Doctors in Newcastle are the first in the UK to offer a pioneering cancer treatment using tiny seeds and are calling for it to be used more.
Surgeons at the Royal Victoria Infirmary use the radioactive seeds, which are the size of a grain of rice, as a beacon to help the localisation of cancerous lymph nodes (glands).
Current treatment for these nodes are marked with a clip and guide wire but it can be difficult for operating surgeons to follow these to an exact location, meaning healthy tissue from the armpit can also be removed.
This follows on from work doctors in the city have been doing with the treatment - known as Radioactive Seed Localisation - since 2014. Doctors have been using the "low dose radioactive seeds" as a beacon to help guide them to the exact location of a tumour being removed.
Henry Cain, a consultant at the infirmary, has called for an increase in the use of this treatment.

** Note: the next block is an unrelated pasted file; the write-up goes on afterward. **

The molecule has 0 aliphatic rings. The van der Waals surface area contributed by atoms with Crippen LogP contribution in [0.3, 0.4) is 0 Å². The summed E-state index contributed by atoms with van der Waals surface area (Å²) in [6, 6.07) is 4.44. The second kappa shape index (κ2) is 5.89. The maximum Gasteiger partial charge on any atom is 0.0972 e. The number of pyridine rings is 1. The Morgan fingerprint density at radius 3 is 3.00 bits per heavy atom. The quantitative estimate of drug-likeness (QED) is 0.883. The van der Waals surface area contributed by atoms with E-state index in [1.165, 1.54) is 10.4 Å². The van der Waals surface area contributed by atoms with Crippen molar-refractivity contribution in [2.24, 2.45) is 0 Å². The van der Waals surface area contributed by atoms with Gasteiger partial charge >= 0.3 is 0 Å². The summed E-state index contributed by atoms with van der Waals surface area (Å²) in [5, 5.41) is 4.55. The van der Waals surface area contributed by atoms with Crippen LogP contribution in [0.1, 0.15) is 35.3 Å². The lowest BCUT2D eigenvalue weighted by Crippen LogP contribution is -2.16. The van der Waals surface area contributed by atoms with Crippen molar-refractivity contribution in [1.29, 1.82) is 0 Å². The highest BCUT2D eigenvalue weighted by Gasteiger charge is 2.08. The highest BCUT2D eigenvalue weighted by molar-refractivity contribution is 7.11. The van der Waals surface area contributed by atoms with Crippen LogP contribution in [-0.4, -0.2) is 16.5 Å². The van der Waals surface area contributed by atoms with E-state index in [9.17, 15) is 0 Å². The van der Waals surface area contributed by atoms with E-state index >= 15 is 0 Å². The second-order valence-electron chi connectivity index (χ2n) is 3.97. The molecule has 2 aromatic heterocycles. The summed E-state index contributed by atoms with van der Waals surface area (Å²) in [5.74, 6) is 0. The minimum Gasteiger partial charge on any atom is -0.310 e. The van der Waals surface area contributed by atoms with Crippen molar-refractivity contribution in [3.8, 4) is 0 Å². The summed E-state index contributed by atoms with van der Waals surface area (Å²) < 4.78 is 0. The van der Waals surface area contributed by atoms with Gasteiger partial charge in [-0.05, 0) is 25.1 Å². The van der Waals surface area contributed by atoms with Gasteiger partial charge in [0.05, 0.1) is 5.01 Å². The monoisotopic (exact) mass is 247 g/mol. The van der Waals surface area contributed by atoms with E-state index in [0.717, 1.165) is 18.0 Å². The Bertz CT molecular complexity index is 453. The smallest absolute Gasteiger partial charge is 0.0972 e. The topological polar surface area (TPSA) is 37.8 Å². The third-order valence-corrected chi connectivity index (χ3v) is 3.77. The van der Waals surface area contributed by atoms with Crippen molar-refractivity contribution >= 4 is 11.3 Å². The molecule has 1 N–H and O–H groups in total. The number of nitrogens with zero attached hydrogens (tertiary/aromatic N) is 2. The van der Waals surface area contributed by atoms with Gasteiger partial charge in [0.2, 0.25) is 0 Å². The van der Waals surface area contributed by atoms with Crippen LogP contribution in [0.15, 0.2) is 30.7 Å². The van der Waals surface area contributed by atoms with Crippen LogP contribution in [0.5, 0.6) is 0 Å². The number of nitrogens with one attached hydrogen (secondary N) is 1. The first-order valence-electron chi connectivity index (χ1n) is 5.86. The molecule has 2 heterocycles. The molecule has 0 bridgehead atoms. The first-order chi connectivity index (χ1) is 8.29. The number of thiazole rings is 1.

He said: "Due to improvements in staging techniques we are seeing an increasing number of patients being diagnosed pre-operativeky with auxiliary node disease, where cancer is detected in the lymph nodes in their armpit. Using this highly targeted approach means some patients will not have to have a full auxiliary clearance as only the cancerous lymph nodes would be removed.
"We have already completed over 800 operations to remove breast tumours using this procedure, with excellent results. Expanding the use of this exciting new procedure to the removal of cancerous lymph nodes will allow us to do less aggressive surgery but still maintain a high level of success in our breast cancer patients."